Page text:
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Tokyo forum for women empowerment takes stock of progress, challenges still to come

by

Staff Writer

Looking back at her university years in the early 1980s when Japanese companies could openly discriminate against women in recruitment, Keiko Honda now feels gender equality in Japan has come a long way.

Back then, women were expected to assist the male workforce and quit once they married. These expectations encouraged girls to enroll in two-year junior colleges rather than attend four-year universities. As a university student, Honda was a minority.

“It was strategically a disadvantage for women to go to a university,” Honda, who is now executive vice president and CEO of the Multilateral Investment Guarantee Agency, an arm of the World Bank group, said during the 22nd International Conference for Women in Business held Sunday in Tokyo.

Times have changed, especially since the enactment in 1985 of the Equal Employment Opportunity Law, she said.

Today more women choose to attend universities, and a growing number continue to work after getting married. But Japan still lags far behind other developed nations when it comes to the gender gap in economic participation.

“Women haven’t been able to fully utilize the education they’ve received,” she said.

Honda’s view was echoed by other guest speakers at the annual conference to empower women, where many said Japan still stands midway in realizing a truly diverse working environment despite the government’s ongoing initiatives to empower more women to work to offset a shrinking population.

Close to 1,000 participants — from Japan and abroad — attended in the 10-hour event, sponsored in part by The Japan Times. According to organizer ewoman Inc., roughly 15 percent of the participants were men, which was the highest ratio since the event was launched in 1996.

Kaori Sasaki, founder and CEO of ewoman, said Japanese society has changed a lot since she started the gathering in Tokyo more than two decades ago.

“Twenty years ago, I could not imagine there would be a day where there would be a female Tokyo governor, like we see Yuriko Koike now,” she said. “But still, there is a long way to go.”

According to the World Economic Forum’s 2016 Global Gender Gap Report, Japan ranked 111th out of 144 countries, dropping 10 places from 101 the previous year. The drop was partly due to Japan slipping 12 places to 118th in its overall ranking for economic participation and opportunity.

Under efforts by the administration of Prime Minister Shinzo Abe to promote women in the workplace, the government aims to have 30 percent of management positions in every sector occupied by women by 2020. But achieving that goal is looking increasingly unrealistic.

According to credit research agency Teikoku Databank, women accounted for only 6.6 percent of managers among 10,285 firms surveyed in July 2016.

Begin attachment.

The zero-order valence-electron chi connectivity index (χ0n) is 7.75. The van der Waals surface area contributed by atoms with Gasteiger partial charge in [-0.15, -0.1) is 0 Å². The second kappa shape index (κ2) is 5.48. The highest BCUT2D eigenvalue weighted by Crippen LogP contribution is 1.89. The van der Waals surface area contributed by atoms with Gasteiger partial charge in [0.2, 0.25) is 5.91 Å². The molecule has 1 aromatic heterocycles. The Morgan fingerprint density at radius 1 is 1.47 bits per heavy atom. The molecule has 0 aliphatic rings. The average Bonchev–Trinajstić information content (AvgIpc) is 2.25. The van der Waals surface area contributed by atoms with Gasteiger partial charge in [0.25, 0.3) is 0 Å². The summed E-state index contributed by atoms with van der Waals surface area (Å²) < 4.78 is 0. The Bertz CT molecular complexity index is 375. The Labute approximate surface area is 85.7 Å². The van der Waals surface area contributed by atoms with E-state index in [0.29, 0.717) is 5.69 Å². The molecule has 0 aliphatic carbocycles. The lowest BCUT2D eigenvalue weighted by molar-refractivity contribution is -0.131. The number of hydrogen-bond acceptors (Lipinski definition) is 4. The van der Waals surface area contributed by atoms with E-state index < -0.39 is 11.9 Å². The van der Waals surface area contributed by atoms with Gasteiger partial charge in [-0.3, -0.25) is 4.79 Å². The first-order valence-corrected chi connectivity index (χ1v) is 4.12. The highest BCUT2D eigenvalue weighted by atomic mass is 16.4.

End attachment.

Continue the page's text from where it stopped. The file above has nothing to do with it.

Koike, who was one of the guest speakers at the event, said she plans to promote more women to management positions in the metro government as model of empowerment of women in the public sector.

After she became the capital’s first female leader about a year ago, the ratio of female lawmakers in the Tokyo Metropolitan Assembly increased to 28.3 percent from 19.7 percent. That’s mostly because Koike’s newly launched political group, Tomin First no Kai (Tokyoites First) scored a landslide victory in the July 2 metro assembly election.

Currently in the metropolitan government, about 40 percent of officials are women and 20 percent hold managerial positions, Koike said. Identifying and developing talent of high-potential women will be crucial in tackling challenges Tokyo faces — such as a rapidly graying population. Koike has vowed to step up efforts to empower working women.

“I am the head (of the metro government) and I am determined to utilize women’s talent more,” she said. “I want to encourage skilled women to take management positions.”

Koike said Tokyo plans to increase capacity at day care centers for children and bolster support for female business leaders.

Akira Matsumoto, chairman and CEO of snack food maker Calbee Inc., said Japan needs more leaders like Koike, who has become the new face of the capital by challenging old-guard male politicians.

Speaking during a panel discussion on ways to change men’s mindset, Matsumoto said women should be more aggressive in upending “vested interests” rooted in power, money and status — traditionally the domain of men. Otherwise, it would be hard to change the long-standing corporate culture, he said.

“Men’s mindset won’t change. … If you wait to see change, it will probably take another 300 years,” Matsumoto said.

Calbee has carried out drastic reform of its corporate practices, including a reshuffle of its board of directors, to foster more diversity in the working environment. Matsumoto said the percentage of female managers is now around 24 percent, up from 5.9 percent in 2009, the year he became CEO.

“As a result, I’m hated in our company,” Matsumoto said. “But it’s part of a manager’s job to be hated while in office and to be liked once we quit,”

Other guest speakers included Intel K.K. President Makiko Eda, Goldman Sachs Japan Co. Vice Chair Kathy Matsui, The National Council for Women in Egypt President Maya Morsy and two-time Olympic marathon medalist Yuko Arimori.